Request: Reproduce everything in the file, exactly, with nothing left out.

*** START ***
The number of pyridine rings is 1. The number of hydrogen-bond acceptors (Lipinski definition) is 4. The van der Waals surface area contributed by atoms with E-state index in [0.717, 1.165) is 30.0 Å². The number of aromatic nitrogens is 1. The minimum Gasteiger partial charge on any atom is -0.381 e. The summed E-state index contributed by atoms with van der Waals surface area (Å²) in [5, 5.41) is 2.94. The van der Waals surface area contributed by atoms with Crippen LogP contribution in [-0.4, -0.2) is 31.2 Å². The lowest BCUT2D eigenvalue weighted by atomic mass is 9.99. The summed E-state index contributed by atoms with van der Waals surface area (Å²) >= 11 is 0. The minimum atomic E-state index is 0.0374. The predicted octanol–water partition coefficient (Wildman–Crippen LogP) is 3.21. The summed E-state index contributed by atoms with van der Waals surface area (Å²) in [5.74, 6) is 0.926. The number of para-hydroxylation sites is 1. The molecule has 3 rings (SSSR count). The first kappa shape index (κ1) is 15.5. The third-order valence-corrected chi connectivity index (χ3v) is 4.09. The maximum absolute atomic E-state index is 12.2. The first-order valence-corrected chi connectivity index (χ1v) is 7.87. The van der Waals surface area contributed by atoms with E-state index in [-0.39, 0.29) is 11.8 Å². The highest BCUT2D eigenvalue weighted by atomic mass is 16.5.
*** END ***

The number of pyridine rings is 1. The number of hydrogen-bond acceptors (Lipinski definition) is 4. The van der Waals surface area contributed by atoms with E-state index in [0.717, 1.165) is 30.0 Å². The number of aromatic nitrogens is 1. The minimum Gasteiger partial charge on any atom is -0.381 e. The summed E-state index contributed by atoms with van der Waals surface area (Å²) in [5, 5.41) is 2.94. The van der Waals surface area contributed by atoms with Crippen LogP contribution in [-0.4, -0.2) is 31.2 Å². The lowest BCUT2D eigenvalue weighted by atomic mass is 9.99. The summed E-state index contributed by atoms with van der Waals surface area (Å²) >= 11 is 0. The minimum atomic E-state index is 0.0374. The predicted octanol–water partition coefficient (Wildman–Crippen LogP) is 3.21. The summed E-state index contributed by atoms with van der Waals surface area (Å²) in [5.74, 6) is 0.926. The number of para-hydroxylation sites is 1. The molecule has 3 rings (SSSR count). The first kappa shape index (κ1) is 15.5. The third-order valence-corrected chi connectivity index (χ3v) is 4.09. The maximum absolute atomic E-state index is 12.2. The first-order valence-corrected chi connectivity index (χ1v) is 7.87. The van der Waals surface area contributed by atoms with E-state index in [-0.39, 0.29) is 11.8 Å². The highest BCUT2D eigenvalue weighted by atomic mass is 16.5.